When commuting to work, I do a lot of people-watching. Call me creepy, but in New York City, there's not much else you can do besides be hyper-aware of your surroundings. And that includes taking note of the three main types of commuters.

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VIDEO GAY-MER | What games are important to your queerness?

Queer gaming is very new, but that doesn't mean that we can't find a way to connect.

Everyone can name their first queer movie.

Mine was Beautiful Thing, a British made-for-TV film based on the play by Jonathan Harvey. I watched it in secret on Logo when I was twelve - and it made my little gay heart go pitter-pat, and really opened my eyes to how great (and sad, sometimes) being gay can be. A lot of people had this experience with their first queer movie - unless you watched something like Brokeback Mountain (in which case, I'm very sorry).

I don't know how to describe the feelings - it's a mixture of validation and giddy joy. It's a unique thing to minorities in the US - because most of the time we're not talked about. So, to see a movie that captures our experience is pretty amazing. And, despite the pickings being slim when it comes to video games, these kinds of experiences still happen. Whether we project onto a character, or we were lucky enough to start gaming when queer characters became a thing - we have felt that mixture of validation and giddy joy.


My first queer gaming experience was back in 2012 - I started gaming when I was about 9 years old. My first major game was Kingdom Hearts, and at that point in time, I had only been playing JRPGs. My cousin introduced me to Fallout 3 when I spent the summer at my grandma's house. My grandmother had no internet or cell service, so playing games and watching anime was all we could do (my cousin had a crap-ton of anime and games).

By the end of the summer, Fallout had taken over my life. It opened up a whole new world of video games for me, and I loved it for that. So, when Fallout New Vegas came around - I was ecstatic. Ultimately, though, I ended up disappointed, because the game was riddled with post-release bugs and my files got corrupted two different times. But not before I had my first ever queer gaming experience.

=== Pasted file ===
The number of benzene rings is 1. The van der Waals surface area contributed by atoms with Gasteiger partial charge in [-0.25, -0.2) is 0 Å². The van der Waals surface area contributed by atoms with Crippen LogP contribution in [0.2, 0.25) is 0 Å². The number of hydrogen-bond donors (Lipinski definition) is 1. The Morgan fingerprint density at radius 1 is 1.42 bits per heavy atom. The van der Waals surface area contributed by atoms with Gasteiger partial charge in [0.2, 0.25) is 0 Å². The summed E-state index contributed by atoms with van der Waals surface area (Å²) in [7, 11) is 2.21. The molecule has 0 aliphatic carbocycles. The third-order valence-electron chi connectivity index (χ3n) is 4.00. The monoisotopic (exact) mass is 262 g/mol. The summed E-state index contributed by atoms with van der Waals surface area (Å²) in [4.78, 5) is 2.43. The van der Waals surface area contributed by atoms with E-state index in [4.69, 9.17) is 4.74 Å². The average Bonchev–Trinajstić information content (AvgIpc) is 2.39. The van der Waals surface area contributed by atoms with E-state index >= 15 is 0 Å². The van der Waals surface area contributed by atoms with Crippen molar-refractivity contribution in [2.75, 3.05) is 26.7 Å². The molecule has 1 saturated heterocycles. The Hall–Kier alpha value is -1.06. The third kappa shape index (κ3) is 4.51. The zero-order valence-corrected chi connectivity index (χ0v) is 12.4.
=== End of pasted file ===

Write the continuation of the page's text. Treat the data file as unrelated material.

For those that haven't played the game, Fallout: New Vegas, much like Fallout 3 gives you the opportunity to gain "perks," which are in-game buffs to each character. They can do a lot - you can shoot rifles better, take more hits, etc. There's a special one called "Confirmed Bachelor," which allows you special dialogue options towards other men. I thought it was going to be like deadly options, because it also gave you a damage increase on male targets. Turns out that's wasn't the case.

Basically, this perk let you flirt with guys and succeed. It delighted me, and made the tumultuous experience that I'd had with game a little better. Every time I could use the perk's dialogue option, I did. And the guys, despite being video game characters, were all pretty attractive. It changed a lot of my perception about what kind of characters could be in a video game. I smiled for the rest of the day after I first used "Confirmed Bachelor."

It also made me hyper aware of the lack of this feeling in other games. It sparked this odd sense of boredom within me every time I played a game that lacked any sort of queer element. I rolled my eyes when I replayed Final Fantasy X and watched Tidus and Yuna fall in love. I got annoyed during my replay of Fallout 3, even.

I didn't hate these games. I still loved them very much, but I began noticing a pattern that repeated itself over and over again. And I needed some more spice to that same tired formula. So, while my first queer gaming experience was amazing - it also broke the glass in terms of the lack of content I was getting. My eyes were opened and I couldn't close them.

It's the same with queer movies - once your eyes are open, they want to see more. And unfortunately, you don't always get more. You just get the same or worse, none at all.

Luckily though, trends are changing - and I couldn't be happier.


I want to hear from you, the person reading this. What was your first or favorite queer experience in gaming? What opened your eyes to the beauty of representation in your desired medium? I want to hear about what moment you felt connected to a video game. It doesn't have to be 100% queer. Did you relate to a character? Did you see a storyline that resonated with your queer experience?

You can comment below, or you can even send a submission to my website!

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